IF YOUR name’s not down, you’re coming in – not even if your name is Tom Alexander, chief executive of Everything Everywhere, and you are trying to get in to your own party at Glastonbury.
As the other partygoers got stuck in to the free drinks inside the VIP farmhouse rented by the mobile phone giant for the festival, Alexander was left on hold outside in the rain, as the bouncer refused to believe he was the CEO hosting the invitation-only affair.
Nothing could convince the gatekeeper – not even inside knowledge of the official Glastonbury mobile app provided by Everything Everywhere – so, in a last-ditch bargaining attempt, the bouncer suggested: “Okay, if you’re really Tom Alexander, you’ll have a top-of-the-range mobile phone.”
Unfortunately, the man who led Orange through its merger with T-Mobile to preside over the telecommunications empire with more than 700 high street stores and a customer base of 27m only carries an old Motorola handset.
If an Everything Everywhere PR hadn’t turned up in the nick of time to persuade the disbelieving bouncer of his boss’s telecoms pedigree, who knows what could have happened to Alexander that evening…
TO THE Foreign and Commonwealth Office for Sky’s summer party last night – but not for business secretary Vince Cable, whose invitation is still in the post following his declaration of war on BSkyB’s would-be full owner Rupert Murdoch.
Also giving the party a miss was culture minister Jeremy Hunt, who is at pains to be seen to be completely independent from Sky’s senior figures as his decision on whether Murdoch can win complete control of BSkyB moves into the end game.
In fact, the position is so sensitive that Sky wouldn’t even confirm whether Hunt had been invited. “Even if we had that information, we wouldn’t share it with you,” said a stonewalling Sky spinner.
So who did make the party hosted by the broadcaster’s chief executive Jeremy Darroch? News Corp heir James Murdoch, Credit Suisse media banker Gillian Sheldon and Numis executive director Lorna Tilbian.
A DIPLOMATIC crisis was solved at City Hall yesterday at the launch of Boris Johnson’s Team London, the £4.5m volunteering scheme backed by business giants including Barclays, Bloomberg, Citigroup and KMPG.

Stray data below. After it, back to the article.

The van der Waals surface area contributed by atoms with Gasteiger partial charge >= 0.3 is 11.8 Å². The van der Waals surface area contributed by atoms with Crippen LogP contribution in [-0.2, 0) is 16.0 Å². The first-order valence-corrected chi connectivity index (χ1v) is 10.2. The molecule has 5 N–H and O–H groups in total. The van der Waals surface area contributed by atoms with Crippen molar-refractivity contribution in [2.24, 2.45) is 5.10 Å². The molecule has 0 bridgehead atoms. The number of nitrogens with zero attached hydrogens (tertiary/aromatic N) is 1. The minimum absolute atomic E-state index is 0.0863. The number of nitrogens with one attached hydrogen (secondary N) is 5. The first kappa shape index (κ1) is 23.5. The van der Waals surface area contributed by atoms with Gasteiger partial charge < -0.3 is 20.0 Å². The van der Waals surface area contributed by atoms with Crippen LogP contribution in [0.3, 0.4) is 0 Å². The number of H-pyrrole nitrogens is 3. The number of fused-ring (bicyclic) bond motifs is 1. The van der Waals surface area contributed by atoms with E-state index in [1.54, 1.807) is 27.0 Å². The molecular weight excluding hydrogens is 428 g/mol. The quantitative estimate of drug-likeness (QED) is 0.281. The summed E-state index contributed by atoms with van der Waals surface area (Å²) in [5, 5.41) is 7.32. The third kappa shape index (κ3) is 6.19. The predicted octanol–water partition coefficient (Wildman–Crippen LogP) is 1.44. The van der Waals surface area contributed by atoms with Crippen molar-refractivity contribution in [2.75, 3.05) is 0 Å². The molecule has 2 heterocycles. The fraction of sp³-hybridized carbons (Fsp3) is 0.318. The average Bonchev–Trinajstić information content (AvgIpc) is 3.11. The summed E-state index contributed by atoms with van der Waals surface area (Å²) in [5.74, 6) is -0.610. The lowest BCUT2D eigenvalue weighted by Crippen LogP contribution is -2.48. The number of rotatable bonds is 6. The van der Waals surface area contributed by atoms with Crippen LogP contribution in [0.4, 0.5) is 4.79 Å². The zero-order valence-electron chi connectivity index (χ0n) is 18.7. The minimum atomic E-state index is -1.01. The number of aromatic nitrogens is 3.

“When people say which London team do I support – Spurs, Chelsea, West Ham – I can now say Team London,” said the London mayor (pictured below with the scheme’s supporter Samantha Cameron) on the programme that will “bring the village to the city” by recruiting 10,000 community volunteers to six large-scale projects.
Inevitably, the grass-roots project drew comparisons with David Cameron’s much-criticised Big Society. “Is the prime minister pleased to see a physical manifestation of his Big Society in action?” wondered one City Hall guest as Boris fielded questions from the floor.
“These are philosophical questions,” hedged the mayor. “Even if you think the Big Society is some kind of obesity project, you can still join Team London – it is simply a practical exercise to get people volunteering.” So that’s a no, then.
SEPARATED at birth: Price-WaterhouseCoopers partner Geoff Lane and actor Richard Gere of Pretty Woman and Indecent Proposal fame.
The “uncanny likeness” was discovered at this week’s AGM of PwC’s climate change team, where partner Richard Gledhill was compared to Studio 54 scenester Andy Warhol between discussions on corporate sustainability.
The Capitalist was also going to bring you the two PwC employees who bear a spooky resemblance to George Osborne and singer Nicole Scherzinger – until the Big Four auditor’s fearsome legal team vetoed the idea. Disappointing.
CALLING all wine lovers: 1 Lombard Street is launching its new Wine Society next Monday, 4 July, with an American Independence Day wine tasting celebrating “the American Greats”.
Head sommelier Matthew Mawtus will present five of America’s best vintages, accompanied by an American-themed menu created by chef Herbert Berger. Email Elena Leva at email@example.com to reserve a place.